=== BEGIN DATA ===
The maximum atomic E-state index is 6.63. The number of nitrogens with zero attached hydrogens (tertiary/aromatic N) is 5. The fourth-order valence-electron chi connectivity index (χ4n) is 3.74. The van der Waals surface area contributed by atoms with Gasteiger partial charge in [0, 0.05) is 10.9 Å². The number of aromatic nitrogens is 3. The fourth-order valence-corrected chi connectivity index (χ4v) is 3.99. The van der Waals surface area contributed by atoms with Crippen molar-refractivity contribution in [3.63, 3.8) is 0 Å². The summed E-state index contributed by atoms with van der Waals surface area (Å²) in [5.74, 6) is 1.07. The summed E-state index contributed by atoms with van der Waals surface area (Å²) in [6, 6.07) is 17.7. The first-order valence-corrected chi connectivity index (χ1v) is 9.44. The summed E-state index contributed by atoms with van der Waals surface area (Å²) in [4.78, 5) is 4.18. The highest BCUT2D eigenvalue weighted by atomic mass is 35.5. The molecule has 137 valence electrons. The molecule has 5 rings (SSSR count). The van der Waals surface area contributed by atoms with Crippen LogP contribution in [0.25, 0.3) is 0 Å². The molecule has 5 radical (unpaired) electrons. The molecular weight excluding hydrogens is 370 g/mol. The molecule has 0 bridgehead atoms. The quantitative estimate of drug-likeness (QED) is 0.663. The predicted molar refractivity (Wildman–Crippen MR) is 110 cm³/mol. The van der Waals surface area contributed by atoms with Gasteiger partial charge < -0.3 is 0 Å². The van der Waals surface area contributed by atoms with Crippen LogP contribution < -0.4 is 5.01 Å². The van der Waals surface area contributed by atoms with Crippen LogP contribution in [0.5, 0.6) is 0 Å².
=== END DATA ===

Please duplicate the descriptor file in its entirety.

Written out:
The maximum atomic E-state index is 6.63. The number of nitrogens with zero attached hydrogens (tertiary/aromatic N) is 5. The fourth-order valence-electron chi connectivity index (χ4n) is 3.74. The van der Waals surface area contributed by atoms with Gasteiger partial charge in [0, 0.05) is 10.9 Å². The number of aromatic nitrogens is 3. The fourth-order valence-corrected chi connectivity index (χ4v) is 3.99. The van der Waals surface area contributed by atoms with Crippen molar-refractivity contribution in [3.63, 3.8) is 0 Å². The summed E-state index contributed by atoms with van der Waals surface area (Å²) in [5.74, 6) is 1.07. The summed E-state index contributed by atoms with van der Waals surface area (Å²) in [6, 6.07) is 17.7. The first-order valence-corrected chi connectivity index (χ1v) is 9.44. The summed E-state index contributed by atoms with van der Waals surface area (Å²) in [4.78, 5) is 4.18. The highest BCUT2D eigenvalue weighted by atomic mass is 35.5. The molecule has 137 valence electrons. The molecule has 5 rings (SSSR count). The van der Waals surface area contributed by atoms with Crippen LogP contribution in [0.25, 0.3) is 0 Å². The molecule has 5 radical (unpaired) electrons. The molecular weight excluding hydrogens is 370 g/mol. The molecule has 0 bridgehead atoms. The quantitative estimate of drug-likeness (QED) is 0.663. The predicted molar refractivity (Wildman–Crippen MR) is 110 cm³/mol. The van der Waals surface area contributed by atoms with Gasteiger partial charge < -0.3 is 0 Å². The van der Waals surface area contributed by atoms with Crippen LogP contribution < -0.4 is 5.01 Å². The van der Waals surface area contributed by atoms with Crippen LogP contribution in [0.5, 0.6) is 0 Å².